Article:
Do you let your children out to play on the street? Probably not, according to an ICM survey conducted in 2007. It found that just 21 percent of UK children play on the street (and I haven’t noticed many of them in north London). Yet 71 percent of adults report having played on the street as children.
‘We’re looking at the total extinguishment of children playing on London streets,’ says Paul Hocker, of London Play’s project Street Play. ‘It makes me wonder what kind of adults these children will become.’
Everything you can’t learn in a classroom, says Paul, can be learnt through free play out on the street with the neighbours’ children. For instance, negotiating the rules of a game teaches important social skills; cycling, scooting and running improves physical development; all of it involves taking risks and using your imagination. None of it can be learnt indoors in front of the TV.
When my elder daughter began school, our daily trips to the park stopped, and a more sedentary lifestyle took over. If I could throw her outdoors until supper was ready, she’d get an extra hour of play, make friends in the neighbourhood, and I wouldn’t feel obliged to switch on the TV. So why don’t I? Well, nobody else around here does, and for two apparently good reasons.
‘Stranger danger and traffic,’ says Paul, ‘are the two main obstacles to letting your kids out.’
According to The Children’s Society, ‘stranger danger’ fears are exaggerated. ‘Murders of children by strangers average around one a year in Britain. The annual risk of murder by a stranger is one per million and of abduction six per million. This compares with 2400 children per million who are injured in a road accident’ (The Good Childhood Enquiry, February 2009).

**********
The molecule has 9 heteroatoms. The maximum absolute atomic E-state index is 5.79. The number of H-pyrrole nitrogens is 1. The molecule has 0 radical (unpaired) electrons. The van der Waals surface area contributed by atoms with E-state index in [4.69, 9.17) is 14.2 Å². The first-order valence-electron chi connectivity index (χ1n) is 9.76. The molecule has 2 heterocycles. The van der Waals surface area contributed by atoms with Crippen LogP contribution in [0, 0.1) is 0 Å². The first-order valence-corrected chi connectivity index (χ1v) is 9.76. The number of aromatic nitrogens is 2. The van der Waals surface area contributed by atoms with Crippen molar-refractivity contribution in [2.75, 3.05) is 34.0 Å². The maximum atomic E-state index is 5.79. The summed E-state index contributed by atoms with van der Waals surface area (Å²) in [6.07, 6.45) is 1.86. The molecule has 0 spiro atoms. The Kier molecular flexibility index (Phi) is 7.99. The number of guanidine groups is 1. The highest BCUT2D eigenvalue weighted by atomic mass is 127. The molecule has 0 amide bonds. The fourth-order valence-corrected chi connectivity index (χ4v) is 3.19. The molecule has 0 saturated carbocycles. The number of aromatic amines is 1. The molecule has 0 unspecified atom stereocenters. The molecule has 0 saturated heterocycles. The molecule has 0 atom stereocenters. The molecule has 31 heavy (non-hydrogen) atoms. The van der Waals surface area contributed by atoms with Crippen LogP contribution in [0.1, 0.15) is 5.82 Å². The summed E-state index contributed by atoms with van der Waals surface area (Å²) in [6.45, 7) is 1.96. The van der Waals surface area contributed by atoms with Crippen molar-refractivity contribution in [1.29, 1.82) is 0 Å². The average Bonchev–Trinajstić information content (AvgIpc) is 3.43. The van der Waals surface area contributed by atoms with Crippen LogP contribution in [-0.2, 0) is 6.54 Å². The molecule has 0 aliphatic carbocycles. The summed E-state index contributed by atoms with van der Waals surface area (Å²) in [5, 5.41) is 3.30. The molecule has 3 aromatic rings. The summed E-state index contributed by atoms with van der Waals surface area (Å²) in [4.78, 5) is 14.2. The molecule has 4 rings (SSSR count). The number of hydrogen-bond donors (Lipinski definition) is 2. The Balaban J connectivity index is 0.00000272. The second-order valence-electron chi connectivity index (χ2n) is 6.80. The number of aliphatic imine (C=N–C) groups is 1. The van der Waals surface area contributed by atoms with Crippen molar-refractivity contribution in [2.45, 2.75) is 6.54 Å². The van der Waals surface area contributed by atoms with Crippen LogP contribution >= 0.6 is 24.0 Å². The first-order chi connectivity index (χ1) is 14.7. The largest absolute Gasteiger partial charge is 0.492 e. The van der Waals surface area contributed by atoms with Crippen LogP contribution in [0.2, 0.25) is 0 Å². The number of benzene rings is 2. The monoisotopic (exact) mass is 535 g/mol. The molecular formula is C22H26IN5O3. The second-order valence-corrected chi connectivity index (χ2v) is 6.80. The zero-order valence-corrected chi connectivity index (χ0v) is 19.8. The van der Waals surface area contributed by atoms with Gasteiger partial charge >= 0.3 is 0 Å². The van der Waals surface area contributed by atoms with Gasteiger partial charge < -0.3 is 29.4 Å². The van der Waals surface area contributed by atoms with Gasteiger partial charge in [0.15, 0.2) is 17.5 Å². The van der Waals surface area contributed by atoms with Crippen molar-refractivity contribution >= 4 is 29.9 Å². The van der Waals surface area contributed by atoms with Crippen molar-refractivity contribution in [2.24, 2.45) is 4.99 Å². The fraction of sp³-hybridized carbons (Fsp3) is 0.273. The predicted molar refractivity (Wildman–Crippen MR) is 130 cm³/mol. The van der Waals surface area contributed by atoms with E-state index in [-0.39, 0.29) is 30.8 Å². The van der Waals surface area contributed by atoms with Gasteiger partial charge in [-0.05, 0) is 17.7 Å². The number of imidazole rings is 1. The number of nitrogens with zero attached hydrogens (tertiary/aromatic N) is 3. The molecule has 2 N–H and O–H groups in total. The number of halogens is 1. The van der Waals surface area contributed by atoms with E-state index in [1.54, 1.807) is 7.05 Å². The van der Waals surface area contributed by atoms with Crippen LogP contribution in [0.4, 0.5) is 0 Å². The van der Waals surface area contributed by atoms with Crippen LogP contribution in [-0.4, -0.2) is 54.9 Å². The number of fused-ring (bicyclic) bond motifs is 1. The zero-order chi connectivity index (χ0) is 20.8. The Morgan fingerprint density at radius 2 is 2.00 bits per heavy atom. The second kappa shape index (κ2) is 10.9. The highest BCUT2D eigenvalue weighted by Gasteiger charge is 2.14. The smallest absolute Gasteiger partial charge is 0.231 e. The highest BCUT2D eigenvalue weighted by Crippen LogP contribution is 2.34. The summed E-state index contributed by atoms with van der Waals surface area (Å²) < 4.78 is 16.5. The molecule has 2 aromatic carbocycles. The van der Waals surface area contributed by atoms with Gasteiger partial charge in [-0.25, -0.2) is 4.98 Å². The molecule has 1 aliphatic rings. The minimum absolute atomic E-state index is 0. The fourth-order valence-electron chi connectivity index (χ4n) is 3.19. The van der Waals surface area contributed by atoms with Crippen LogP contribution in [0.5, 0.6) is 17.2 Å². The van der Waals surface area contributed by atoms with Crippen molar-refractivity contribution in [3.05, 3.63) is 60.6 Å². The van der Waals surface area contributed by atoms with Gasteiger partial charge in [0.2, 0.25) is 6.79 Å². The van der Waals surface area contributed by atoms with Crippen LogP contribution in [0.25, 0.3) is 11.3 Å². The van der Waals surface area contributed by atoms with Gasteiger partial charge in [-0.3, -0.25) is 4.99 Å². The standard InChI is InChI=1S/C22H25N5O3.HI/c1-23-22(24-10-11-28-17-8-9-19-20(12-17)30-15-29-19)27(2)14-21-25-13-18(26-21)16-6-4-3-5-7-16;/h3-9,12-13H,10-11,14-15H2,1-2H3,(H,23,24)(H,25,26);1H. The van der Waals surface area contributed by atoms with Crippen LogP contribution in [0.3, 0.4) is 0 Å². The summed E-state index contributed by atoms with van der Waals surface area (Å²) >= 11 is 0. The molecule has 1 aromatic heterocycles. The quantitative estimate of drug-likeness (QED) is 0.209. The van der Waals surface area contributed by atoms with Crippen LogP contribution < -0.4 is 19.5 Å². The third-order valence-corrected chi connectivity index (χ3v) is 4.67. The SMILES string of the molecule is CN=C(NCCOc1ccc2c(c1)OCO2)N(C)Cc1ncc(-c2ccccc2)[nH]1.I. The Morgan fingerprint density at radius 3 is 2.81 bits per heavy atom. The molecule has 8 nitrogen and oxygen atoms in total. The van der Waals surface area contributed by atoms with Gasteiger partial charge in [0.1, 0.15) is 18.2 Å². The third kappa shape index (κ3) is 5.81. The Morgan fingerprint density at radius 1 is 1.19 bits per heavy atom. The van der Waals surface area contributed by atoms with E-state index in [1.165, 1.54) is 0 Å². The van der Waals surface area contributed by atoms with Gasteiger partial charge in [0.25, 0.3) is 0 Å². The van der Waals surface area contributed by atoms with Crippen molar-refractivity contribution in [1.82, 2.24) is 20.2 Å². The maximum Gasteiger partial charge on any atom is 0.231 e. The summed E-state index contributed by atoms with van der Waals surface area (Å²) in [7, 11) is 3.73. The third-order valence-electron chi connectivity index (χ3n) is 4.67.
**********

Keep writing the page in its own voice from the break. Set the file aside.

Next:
So concerns about traffic, on the other hand, are well-founded. Our street is a good example, a typical Victorian terrace with cars parked on both sides and boy racers regularly burning up the tarmac in between. The thought of one of my children crossing it unaided gives me palpitations.
It’s a depressing situation, but it’s not going unchallenged. Two mothers in Bristol made headlines last year when they started ‘Playing Out’, an organisation which encourages residents to have occasional road-closures and give the whole street over to the children. See if you can watch the video on their impressive website, http://playingout.net, without a lump in your throat. I thought their street looked a lot like ours. The only difference was that with no traffic allowed, all the smallest residents were out in force, skating, biking, scooting, skipping, drawing with chalk, even doing a spot of gymnastics. Adults were in the minority, chatting with cups of tea or joining in the games – the street belongs to the kids, but the picture was of a whole community at play.
‘Isn’t it a hassle to organise?’ I asked Alice Ferguson, co-founder of Playing Out. ‘We’ve worked out it takes roughly 15 hours,’ said Alice, ‘which is mainly talking to your neighbours to raise support for the idea, plus doing a street consultation and getting permission from the council. 15 hours seems like a long time for a 3-hour play event, but actually it kick-starts something with much longer-term effects.’